“It’s no wonder that so much of the search for identity among American Negroes was championed by Jazz musicians. Long before the modern essayists and scholars wrote of racial identity as a problem for a multiracial world, musicians were returning to their roots to affirm that which was stirring within their souls.”
“Much of the power of our Freedom Movement in the United States has come from this music. It has strengthened us with its sweet rhythms when courage began to fail. It has calmed us with its rich harmonies when spirits were down.” – Martin Luther King, Jr. – On the Importance of Jazz (from his essay in the program of the 1964 Berlin Jazz Festival.
Jazz, with its freedom through improvisation, its tradition of jam sessions, where musicians of various backgrounds and disciplines, would come together, to create amazing art, would be a natural soundtrack for the American Civil Rights Movement, which had its heyday in the 1950’s and 1960’s and that out of a sad necessity, is become necessary and relevant again, as we enter the third decade of the 21st century.
Many of the icons of the Civil Rights movement, enjoyed jazz. Martin Luther King, Jr. did, as indicated by his words, above. Elijah Muhammad, mentor of Malcolm X, considered the great guitarist, Grant Green, to be his favorite musician. And Malcolm X, himself wrote to his brother about his love for the music of Sonny Stitt and Milt Jackson, during his Detroit days.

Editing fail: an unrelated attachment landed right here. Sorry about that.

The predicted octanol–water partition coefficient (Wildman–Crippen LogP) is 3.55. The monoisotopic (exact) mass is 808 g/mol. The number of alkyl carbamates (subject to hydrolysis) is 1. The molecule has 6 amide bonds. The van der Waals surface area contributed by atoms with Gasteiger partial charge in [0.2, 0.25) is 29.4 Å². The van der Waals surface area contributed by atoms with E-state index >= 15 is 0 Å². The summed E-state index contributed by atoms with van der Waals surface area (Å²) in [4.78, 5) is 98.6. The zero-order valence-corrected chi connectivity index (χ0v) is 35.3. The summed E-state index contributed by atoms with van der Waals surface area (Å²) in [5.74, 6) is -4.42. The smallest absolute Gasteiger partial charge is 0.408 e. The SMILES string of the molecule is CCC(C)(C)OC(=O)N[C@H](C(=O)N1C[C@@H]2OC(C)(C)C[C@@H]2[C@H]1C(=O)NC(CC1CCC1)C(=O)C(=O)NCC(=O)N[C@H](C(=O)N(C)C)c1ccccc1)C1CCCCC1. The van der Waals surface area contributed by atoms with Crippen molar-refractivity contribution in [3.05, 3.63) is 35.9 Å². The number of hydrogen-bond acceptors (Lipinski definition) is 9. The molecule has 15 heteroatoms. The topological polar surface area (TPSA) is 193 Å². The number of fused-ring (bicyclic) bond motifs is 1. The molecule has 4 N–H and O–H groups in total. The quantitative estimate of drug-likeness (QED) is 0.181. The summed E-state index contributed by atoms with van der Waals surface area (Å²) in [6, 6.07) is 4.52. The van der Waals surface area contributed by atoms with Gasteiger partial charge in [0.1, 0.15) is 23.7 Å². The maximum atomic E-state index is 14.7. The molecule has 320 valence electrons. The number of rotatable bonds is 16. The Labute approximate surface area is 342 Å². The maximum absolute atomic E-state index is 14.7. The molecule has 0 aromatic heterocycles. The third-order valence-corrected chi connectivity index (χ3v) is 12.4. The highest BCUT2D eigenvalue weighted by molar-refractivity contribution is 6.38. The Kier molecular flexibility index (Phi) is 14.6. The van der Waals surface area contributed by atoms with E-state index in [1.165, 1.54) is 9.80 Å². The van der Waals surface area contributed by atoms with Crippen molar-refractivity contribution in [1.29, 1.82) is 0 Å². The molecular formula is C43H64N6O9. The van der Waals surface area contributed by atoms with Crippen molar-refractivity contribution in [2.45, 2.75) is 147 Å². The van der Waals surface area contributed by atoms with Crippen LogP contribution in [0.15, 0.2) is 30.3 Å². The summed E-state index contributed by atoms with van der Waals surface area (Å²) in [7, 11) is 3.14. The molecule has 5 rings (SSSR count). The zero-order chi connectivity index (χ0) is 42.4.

Because the musicians themselves, being predominantly black, experienced brutal racism, not just in the South but also in the North, where the absurdly racist “cabaret card” laws, in New York, made it virtually impossible for some of jazz’s greatest musicians, to make a living. Many, like Dexter Gordon, Bud Powell, and Kenny Clarke, moved to Europe, to escape the racism, returning stateside, only for occasional recordings. Those who stayed behind often poured their frustrations, into their art, creating, in the process, masterpieces of pain, anger and absurdist comedy.
Sometimes, they took the form of explosive concept albums, such as Max Roach’s We Insist! Freedom Now Suite. Other times, it was a striking track, in the midst of a work, that elevated itself above and beyond everything else on the project, John Coltrane’s “Alabama”; Nina Simone’s “Mississippi Goddam”; Charles Mingus’ “Fables of Faubus” and Louis Armstrong’s moving collaboration with Dave Brubeck and Lambert, Hendricks & Ross “They Say I Look Like God”, all are fine examples of this.
We had hoped, in the 21st century that this music would become anachronistic. However, we are realizing with every passing year, how timely it still is. Jazz musicians are still realizing the importance of speaking to their listener’s pain and frustration and creating timely statements. Harpist Brandee Younger’s 2012 tribute to Trayvon Martin “He Has a Name (Awareness)” and Terence Blanchard’s “Breathless”, which was dedicated to Eric Garner, who brought the phrase “I Can’t Breathe”, into public consciousness (to which it has sadly, recently returned), as he uttered it why being unjustly murdered by NYPD officers; are two more recent examples.
We have included 22 musical examples of the relationship between jazz and the quest for Civil Rights, in this Spotlify playlist. This is not background music but a reminder of how far this country, sadly, still has to go.
God help us, all.